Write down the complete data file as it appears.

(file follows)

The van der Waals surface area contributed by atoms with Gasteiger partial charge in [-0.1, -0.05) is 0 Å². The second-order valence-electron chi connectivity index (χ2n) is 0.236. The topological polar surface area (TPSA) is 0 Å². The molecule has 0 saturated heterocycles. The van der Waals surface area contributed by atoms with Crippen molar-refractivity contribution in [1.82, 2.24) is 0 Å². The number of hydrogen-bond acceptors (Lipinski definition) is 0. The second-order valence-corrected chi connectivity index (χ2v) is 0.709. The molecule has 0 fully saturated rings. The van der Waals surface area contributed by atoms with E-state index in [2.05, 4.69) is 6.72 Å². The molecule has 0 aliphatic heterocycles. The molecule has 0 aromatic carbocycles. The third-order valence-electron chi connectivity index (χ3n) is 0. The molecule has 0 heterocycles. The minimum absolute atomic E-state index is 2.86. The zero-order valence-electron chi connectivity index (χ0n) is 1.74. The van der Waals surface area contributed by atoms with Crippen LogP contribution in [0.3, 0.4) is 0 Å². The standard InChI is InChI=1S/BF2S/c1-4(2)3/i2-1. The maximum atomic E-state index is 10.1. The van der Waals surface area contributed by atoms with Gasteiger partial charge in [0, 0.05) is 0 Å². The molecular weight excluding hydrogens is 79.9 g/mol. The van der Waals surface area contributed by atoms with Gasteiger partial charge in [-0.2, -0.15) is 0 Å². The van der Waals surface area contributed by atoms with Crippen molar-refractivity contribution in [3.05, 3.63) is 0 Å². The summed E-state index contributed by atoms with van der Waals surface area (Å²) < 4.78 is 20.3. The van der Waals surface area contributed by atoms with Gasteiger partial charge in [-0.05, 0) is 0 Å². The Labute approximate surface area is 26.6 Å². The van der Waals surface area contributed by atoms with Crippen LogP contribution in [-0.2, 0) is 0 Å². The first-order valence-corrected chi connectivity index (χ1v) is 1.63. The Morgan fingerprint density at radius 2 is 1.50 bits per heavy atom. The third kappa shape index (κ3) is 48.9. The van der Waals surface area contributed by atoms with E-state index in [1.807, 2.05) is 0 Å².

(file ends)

The van der Waals surface area contributed by atoms with Gasteiger partial charge in [-0.1, -0.05) is 0 Å². The second-order valence-electron chi connectivity index (χ2n) is 0.236. The topological polar surface area (TPSA) is 0 Å². The molecule has 0 saturated heterocycles. The van der Waals surface area contributed by atoms with Crippen molar-refractivity contribution in [1.82, 2.24) is 0 Å². The number of hydrogen-bond acceptors (Lipinski definition) is 0. The second-order valence-corrected chi connectivity index (χ2v) is 0.709. The molecule has 0 fully saturated rings. The van der Waals surface area contributed by atoms with E-state index in [2.05, 4.69) is 6.72 Å². The molecule has 0 aliphatic heterocycles. The molecule has 0 aromatic carbocycles. The third-order valence-electron chi connectivity index (χ3n) is 0. The molecule has 0 heterocycles. The minimum absolute atomic E-state index is 2.86. The zero-order valence-electron chi connectivity index (χ0n) is 1.74. The van der Waals surface area contributed by atoms with Crippen LogP contribution in [0.3, 0.4) is 0 Å². The standard InChI is InChI=1S/BF2S/c1-4(2)3/i2-1. The maximum atomic E-state index is 10.1. The van der Waals surface area contributed by atoms with Gasteiger partial charge in [0, 0.05) is 0 Å². The molecular weight excluding hydrogens is 79.9 g/mol. The van der Waals surface area contributed by atoms with Gasteiger partial charge in [-0.2, -0.15) is 0 Å². The van der Waals surface area contributed by atoms with Crippen molar-refractivity contribution in [3.05, 3.63) is 0 Å². The summed E-state index contributed by atoms with van der Waals surface area (Å²) < 4.78 is 20.3. The van der Waals surface area contributed by atoms with Gasteiger partial charge in [-0.05, 0) is 0 Å². The Labute approximate surface area is 26.6 Å². The van der Waals surface area contributed by atoms with Crippen LogP contribution in [-0.2, 0) is 0 Å². The first-order valence-corrected chi connectivity index (χ1v) is 1.63. The Morgan fingerprint density at radius 2 is 1.50 bits per heavy atom. The third kappa shape index (κ3) is 48.9. The van der Waals surface area contributed by atoms with E-state index in [1.807, 2.05) is 0 Å².